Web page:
The notion of a social contract, recprocity and mutual obligation never enters the minds of people like Americas Koch bros, or Rupert Murdoch. Live and let live?

Not on your nelly.

Corporations are states within states, fully devoted to a sort of warfare against civilisation in the name of nothing better than shortsighted plunder and dominance.

No vision for the future and no great productive spirit, as a consequence.


To understand the sparky, prophetic power of Kohr's vision, you need to read The Breakdown of Nations. Some if it will create shivers of recognition. Bigness, predicted Kohr, could only lead to more bigness, for "whatever outgrows certain limits begins to suffer from the irrepressible problem of unmanageable proportions". Beyond those limits it was forced to accumulate more power in order to manage the power it already had. Growth would become cancerous and unstoppable, until there was only one possible endpoint: collapse.
Just though I'd throw that one in, for good measure (with a really BIG rule).


If you check out the article headed Low Productivity "top challenge to economy" by Mitchell Bingeman on page 21 of The (ha-ha) Australian for 12 September 2011 you will see a few revealing things.

It starts off:

Labour Productivity has fallen to its second lowest level in 15 years, sparking warnings ... 

It continues:

National labour productivity over the last year grew by a measly 0.4 per cent, down from 1.7 per cent in the previous year and ...

Never mind the emotive "measly".  This is the "Business Section".  Don't expect objectivity. 

But notice that when he gets down to tin tacks it is not about a fall in productivity at all.  It is about the growth of productivity.  Productivity has grown, in an exhausted, water-short, over-populated environment.

Heard about the law of diminishing returns?  Heard that the goose that laid the golden egg died?  This complaint is that the exploitation of an already exhausted environment is only growing, not accelerating sufficiently.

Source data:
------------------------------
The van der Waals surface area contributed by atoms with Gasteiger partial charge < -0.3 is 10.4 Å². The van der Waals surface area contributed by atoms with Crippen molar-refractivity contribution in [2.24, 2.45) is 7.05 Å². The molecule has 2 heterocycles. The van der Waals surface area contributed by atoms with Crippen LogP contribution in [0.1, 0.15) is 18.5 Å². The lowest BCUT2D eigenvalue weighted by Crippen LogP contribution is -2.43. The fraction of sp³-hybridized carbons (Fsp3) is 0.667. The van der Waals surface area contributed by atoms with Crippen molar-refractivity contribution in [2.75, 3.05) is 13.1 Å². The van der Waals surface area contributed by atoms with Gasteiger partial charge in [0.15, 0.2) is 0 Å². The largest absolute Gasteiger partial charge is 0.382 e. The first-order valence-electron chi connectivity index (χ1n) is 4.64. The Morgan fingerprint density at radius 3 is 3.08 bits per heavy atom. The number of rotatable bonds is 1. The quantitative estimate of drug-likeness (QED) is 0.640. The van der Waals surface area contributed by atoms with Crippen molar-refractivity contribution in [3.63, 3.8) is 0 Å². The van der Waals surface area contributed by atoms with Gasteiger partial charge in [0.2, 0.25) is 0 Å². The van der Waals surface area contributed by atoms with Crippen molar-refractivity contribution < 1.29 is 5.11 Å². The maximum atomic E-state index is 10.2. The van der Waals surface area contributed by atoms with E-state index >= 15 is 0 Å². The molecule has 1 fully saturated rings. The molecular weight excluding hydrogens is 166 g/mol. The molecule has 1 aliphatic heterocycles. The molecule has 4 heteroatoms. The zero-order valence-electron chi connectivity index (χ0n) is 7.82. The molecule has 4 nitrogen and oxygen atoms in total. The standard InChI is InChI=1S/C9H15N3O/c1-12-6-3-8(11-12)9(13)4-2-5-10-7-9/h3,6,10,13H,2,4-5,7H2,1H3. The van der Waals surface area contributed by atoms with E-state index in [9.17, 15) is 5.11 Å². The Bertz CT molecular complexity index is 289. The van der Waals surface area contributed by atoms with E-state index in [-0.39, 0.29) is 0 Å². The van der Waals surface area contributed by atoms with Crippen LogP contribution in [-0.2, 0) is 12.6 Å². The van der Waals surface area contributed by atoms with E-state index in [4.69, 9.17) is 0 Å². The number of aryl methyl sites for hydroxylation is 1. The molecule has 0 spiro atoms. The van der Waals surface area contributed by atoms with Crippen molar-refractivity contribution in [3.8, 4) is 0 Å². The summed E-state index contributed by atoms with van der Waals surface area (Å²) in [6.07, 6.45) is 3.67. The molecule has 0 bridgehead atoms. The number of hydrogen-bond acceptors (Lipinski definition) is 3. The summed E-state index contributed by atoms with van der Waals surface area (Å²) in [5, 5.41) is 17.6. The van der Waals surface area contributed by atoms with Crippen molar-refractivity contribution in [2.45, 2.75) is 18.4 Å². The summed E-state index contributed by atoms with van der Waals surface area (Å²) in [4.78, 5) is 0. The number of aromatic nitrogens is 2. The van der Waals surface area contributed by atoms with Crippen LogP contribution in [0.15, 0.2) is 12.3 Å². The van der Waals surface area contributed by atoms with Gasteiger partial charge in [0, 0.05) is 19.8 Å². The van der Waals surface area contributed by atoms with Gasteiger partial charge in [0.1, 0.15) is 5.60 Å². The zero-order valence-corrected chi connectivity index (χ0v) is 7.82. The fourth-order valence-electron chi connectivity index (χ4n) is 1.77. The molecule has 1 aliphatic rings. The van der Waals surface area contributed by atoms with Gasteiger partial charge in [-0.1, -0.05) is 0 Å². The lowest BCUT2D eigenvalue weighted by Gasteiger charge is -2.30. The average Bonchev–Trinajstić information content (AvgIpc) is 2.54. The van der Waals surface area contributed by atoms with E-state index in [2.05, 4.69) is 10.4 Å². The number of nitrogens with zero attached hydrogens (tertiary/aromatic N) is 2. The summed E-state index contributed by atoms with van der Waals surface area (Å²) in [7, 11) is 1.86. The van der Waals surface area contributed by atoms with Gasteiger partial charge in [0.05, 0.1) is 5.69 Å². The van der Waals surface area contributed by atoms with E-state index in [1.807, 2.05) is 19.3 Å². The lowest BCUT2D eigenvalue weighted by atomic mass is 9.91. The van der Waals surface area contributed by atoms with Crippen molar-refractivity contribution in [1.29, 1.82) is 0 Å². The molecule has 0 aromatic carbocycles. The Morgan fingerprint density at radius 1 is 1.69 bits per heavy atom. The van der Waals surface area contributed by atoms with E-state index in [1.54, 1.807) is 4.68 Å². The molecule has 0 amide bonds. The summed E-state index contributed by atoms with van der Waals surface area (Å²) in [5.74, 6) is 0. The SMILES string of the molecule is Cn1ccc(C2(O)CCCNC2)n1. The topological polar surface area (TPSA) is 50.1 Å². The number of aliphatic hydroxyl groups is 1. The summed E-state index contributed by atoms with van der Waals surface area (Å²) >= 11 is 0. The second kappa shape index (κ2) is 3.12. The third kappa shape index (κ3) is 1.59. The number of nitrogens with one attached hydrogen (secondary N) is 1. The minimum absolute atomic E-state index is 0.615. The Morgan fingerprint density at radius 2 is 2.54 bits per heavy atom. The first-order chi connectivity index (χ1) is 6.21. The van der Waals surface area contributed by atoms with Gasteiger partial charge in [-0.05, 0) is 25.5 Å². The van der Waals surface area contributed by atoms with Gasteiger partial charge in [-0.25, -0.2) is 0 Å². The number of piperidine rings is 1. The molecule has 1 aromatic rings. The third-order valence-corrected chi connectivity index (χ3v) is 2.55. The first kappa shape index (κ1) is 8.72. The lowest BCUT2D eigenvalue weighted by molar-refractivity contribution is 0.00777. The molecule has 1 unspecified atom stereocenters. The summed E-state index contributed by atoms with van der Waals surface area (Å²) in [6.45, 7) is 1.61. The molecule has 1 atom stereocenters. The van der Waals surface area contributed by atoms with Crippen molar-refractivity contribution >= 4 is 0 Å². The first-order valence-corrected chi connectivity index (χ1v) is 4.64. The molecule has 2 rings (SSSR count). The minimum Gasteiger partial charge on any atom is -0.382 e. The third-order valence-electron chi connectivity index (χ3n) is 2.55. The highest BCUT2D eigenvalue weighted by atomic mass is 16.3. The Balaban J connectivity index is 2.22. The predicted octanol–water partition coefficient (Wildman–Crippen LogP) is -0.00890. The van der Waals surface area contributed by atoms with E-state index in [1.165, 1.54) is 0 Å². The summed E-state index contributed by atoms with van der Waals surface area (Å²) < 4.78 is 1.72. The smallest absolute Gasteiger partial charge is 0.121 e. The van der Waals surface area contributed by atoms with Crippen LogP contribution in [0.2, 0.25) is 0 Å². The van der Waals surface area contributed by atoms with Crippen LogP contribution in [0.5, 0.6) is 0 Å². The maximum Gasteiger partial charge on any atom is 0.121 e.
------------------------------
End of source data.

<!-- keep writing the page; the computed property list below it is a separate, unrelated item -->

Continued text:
I used to marvel at the complete disengagement of two contrary movements in society, or more correctly within the media.  One was pointing out that population growth was damaging our environment and our standard of living, the other that population growth was essential to maintain high employment and high living standards.

That second is totally irrational and self-contradictory, but that never made a shred of difference.  Dick Smith in an on-line interview has exposed the fraud, shown that we are all worse off as a result of recent population growth.  But he was saying what everyone knew.  Or I should say, what all the natives of the colony knew.

Actually, there is something fantastic about population growth and the ability to create shortages, such as water shortages.  It has done fantastic things for the asset value and the market value of water, allowing juicier profits to be made.  That is what it's about.

Of course, the standard of living of the natives is plummeting,  The distress to them caused by skyrocketing water and electricity bills has generated sympathy among some of their fellow-natives.  But there are pluses.  Think how pleased the  IMF must be, all that property once held by the colony's native government in the name of the natives has, just as the IMF has demanded all over the world, come into the possession of profiteers, of predators.  The natives pay, of course, that's part of what it's all about.  Their standard of living is plummeting, but since when were colonialists concerned about the natives?

Of course, it's getting more difficult in some ways.  Population increase, the growing of the colony's population (heh!... they don't even know they are a colony, get that! ) means more profit.  Of course, at the expense of the quality of life of the natives, and of destroying the environment they inhabit, by who cares about the environment endured by the natives of a colony?

It took me a while to work it out.  The apparently reckless promotion of Australian population growth is all, all about increasing the size of the colony to provide greater profits.  Those who like to call themselves capitalists are more correctly referred to as predatory colonialists, or preda-colonialists.  It is all about predation.

Why do Australian soldiers die in Afghanistan?  Has this colony been coerced into sending natives to fight there for an honourable or generous purpose, for the benefit of the natives of that place?  No, Australians soldiers die for the benefit of the preda-colonialists who hold the stakes in the trans-Afghanistan pipeline, q.v.